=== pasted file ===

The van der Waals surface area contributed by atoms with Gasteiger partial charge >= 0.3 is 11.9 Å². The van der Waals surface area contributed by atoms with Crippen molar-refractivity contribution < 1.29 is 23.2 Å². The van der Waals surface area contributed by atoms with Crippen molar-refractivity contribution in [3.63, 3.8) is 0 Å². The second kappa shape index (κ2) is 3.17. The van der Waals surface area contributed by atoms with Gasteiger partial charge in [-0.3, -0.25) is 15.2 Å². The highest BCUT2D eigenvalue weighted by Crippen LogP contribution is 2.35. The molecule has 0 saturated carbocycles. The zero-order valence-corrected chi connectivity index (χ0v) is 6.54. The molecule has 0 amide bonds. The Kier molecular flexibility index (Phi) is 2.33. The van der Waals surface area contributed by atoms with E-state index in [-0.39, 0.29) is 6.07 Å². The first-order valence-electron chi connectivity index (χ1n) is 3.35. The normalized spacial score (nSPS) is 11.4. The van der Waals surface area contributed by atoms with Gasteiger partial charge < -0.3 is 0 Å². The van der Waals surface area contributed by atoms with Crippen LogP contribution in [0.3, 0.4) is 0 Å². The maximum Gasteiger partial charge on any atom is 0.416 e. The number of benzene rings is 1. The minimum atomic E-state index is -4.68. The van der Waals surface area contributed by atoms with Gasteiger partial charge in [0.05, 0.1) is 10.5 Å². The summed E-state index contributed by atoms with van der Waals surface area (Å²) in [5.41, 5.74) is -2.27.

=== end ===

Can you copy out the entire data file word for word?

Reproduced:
The van der Waals surface area contributed by atoms with Gasteiger partial charge >= 0.3 is 11.9 Å². The van der Waals surface area contributed by atoms with Crippen molar-refractivity contribution < 1.29 is 23.2 Å². The van der Waals surface area contributed by atoms with Crippen molar-refractivity contribution in [3.63, 3.8) is 0 Å². The second kappa shape index (κ2) is 3.17. The van der Waals surface area contributed by atoms with Gasteiger partial charge in [-0.3, -0.25) is 15.2 Å². The highest BCUT2D eigenvalue weighted by Crippen LogP contribution is 2.35. The molecule has 0 saturated carbocycles. The zero-order valence-corrected chi connectivity index (χ0v) is 6.54. The molecule has 0 amide bonds. The Kier molecular flexibility index (Phi) is 2.33. The van der Waals surface area contributed by atoms with E-state index in [-0.39, 0.29) is 6.07 Å². The first-order valence-electron chi connectivity index (χ1n) is 3.35. The normalized spacial score (nSPS) is 11.4. The van der Waals surface area contributed by atoms with Gasteiger partial charge < -0.3 is 0 Å². The van der Waals surface area contributed by atoms with Crippen LogP contribution in [0.3, 0.4) is 0 Å². The maximum Gasteiger partial charge on any atom is 0.416 e. The number of benzene rings is 1. The minimum atomic E-state index is -4.68. The van der Waals surface area contributed by atoms with Gasteiger partial charge in [0.05, 0.1) is 10.5 Å². The summed E-state index contributed by atoms with van der Waals surface area (Å²) in [5.41, 5.74) is -2.27.